October 17, 2012
Since a young boy Dane was not taught about any other races than that of his own. Dane’s family raised him to believe he was superior over other races. His grandfather and great grandfather both fought in the Confederacy and were both very racist Caucasian men. Dane states directly to the other teens in the group, “no way I can step back and change that,” meaning his grandparents that were involved in the Confederacy. Because Dane was raised in a mainly racist family and dominantly white neighborhood he was brought up to think he was better than those children and teens of other races. He was raised to believe that everyone in mankind has struggles in their own way but does realize that minorities have a harder time with these everyday struggles. Dane states in one of his conversations with other college students that, “life is rough” and that should be able to handle their situation on their own. This is a connection I made between Dane’s early life experiences and his struggles to make sense of his own racial identity. I feel as though Dane’s early life at home impacted his views of interactions with other students at the workshop.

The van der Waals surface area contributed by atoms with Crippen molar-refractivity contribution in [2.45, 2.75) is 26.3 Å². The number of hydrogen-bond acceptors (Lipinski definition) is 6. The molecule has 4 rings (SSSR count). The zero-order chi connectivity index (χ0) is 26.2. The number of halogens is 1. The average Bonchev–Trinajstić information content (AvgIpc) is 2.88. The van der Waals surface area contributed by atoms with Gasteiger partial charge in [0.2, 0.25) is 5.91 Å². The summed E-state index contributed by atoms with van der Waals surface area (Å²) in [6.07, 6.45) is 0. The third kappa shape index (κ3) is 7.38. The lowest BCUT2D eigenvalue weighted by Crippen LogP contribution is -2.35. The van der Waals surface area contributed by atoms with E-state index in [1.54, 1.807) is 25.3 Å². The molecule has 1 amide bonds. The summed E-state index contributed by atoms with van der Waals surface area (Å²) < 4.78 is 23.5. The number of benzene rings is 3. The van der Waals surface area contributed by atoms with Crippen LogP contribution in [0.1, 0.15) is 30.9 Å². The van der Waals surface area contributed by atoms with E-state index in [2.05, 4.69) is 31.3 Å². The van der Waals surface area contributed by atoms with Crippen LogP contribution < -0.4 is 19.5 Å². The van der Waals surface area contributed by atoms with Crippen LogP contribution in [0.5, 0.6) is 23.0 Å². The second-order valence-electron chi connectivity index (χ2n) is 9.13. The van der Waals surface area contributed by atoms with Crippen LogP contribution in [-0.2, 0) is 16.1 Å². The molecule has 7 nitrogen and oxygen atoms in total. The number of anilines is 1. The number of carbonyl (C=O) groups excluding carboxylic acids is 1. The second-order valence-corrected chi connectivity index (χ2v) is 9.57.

Tammy was raised in an all white neighborhood but at the same time realized the struggles and racism toward minorities. I feel as though Tammy is in the Pseudo-Independent stage of Beverly Daniel Tatum’s “Racial Identity Development” model. I think Tammy’s in this developmental stage because she was very aware of the conflicts that minorities faced in that time period; she was also very concerned and wanted to learn more about the feelings of those from other cultures. She doesn’t believe that Whites are “superior” to any other race and she wanted to make a change in herself and in her neighborhood. Tammy wants to connect with those of other races but others don’t take to it well because she is white and many young minds believed...